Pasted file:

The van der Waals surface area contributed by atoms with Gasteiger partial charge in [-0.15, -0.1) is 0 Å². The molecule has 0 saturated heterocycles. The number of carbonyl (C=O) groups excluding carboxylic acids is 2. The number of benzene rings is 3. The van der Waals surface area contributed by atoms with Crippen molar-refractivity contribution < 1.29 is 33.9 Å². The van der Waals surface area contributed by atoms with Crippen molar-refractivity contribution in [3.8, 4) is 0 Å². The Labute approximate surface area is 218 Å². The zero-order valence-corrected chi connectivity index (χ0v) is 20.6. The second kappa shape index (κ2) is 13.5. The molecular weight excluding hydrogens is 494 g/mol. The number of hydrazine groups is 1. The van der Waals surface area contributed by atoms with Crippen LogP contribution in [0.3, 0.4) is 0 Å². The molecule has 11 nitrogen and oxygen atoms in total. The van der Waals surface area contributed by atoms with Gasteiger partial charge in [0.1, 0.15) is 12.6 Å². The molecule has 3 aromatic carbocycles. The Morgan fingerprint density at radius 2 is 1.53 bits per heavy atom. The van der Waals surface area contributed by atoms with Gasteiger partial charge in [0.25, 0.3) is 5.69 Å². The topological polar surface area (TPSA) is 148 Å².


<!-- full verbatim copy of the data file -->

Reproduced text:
The van der Waals surface area contributed by atoms with Gasteiger partial charge in [-0.15, -0.1) is 0 Å². The molecule has 0 saturated heterocycles. The number of carbonyl (C=O) groups excluding carboxylic acids is 2. The number of benzene rings is 3. The van der Waals surface area contributed by atoms with Crippen molar-refractivity contribution < 1.29 is 33.9 Å². The van der Waals surface area contributed by atoms with Crippen molar-refractivity contribution in [3.8, 4) is 0 Å². The Labute approximate surface area is 218 Å². The zero-order valence-corrected chi connectivity index (χ0v) is 20.6. The second kappa shape index (κ2) is 13.5. The molecular weight excluding hydrogens is 494 g/mol. The number of hydrazine groups is 1. The van der Waals surface area contributed by atoms with Crippen LogP contribution in [0.3, 0.4) is 0 Å². The molecule has 11 nitrogen and oxygen atoms in total. The van der Waals surface area contributed by atoms with Gasteiger partial charge in [0.1, 0.15) is 12.6 Å². The molecule has 3 aromatic carbocycles. The Morgan fingerprint density at radius 2 is 1.53 bits per heavy atom. The van der Waals surface area contributed by atoms with Gasteiger partial charge in [0.25, 0.3) is 5.69 Å². The topological polar surface area (TPSA) is 148 Å².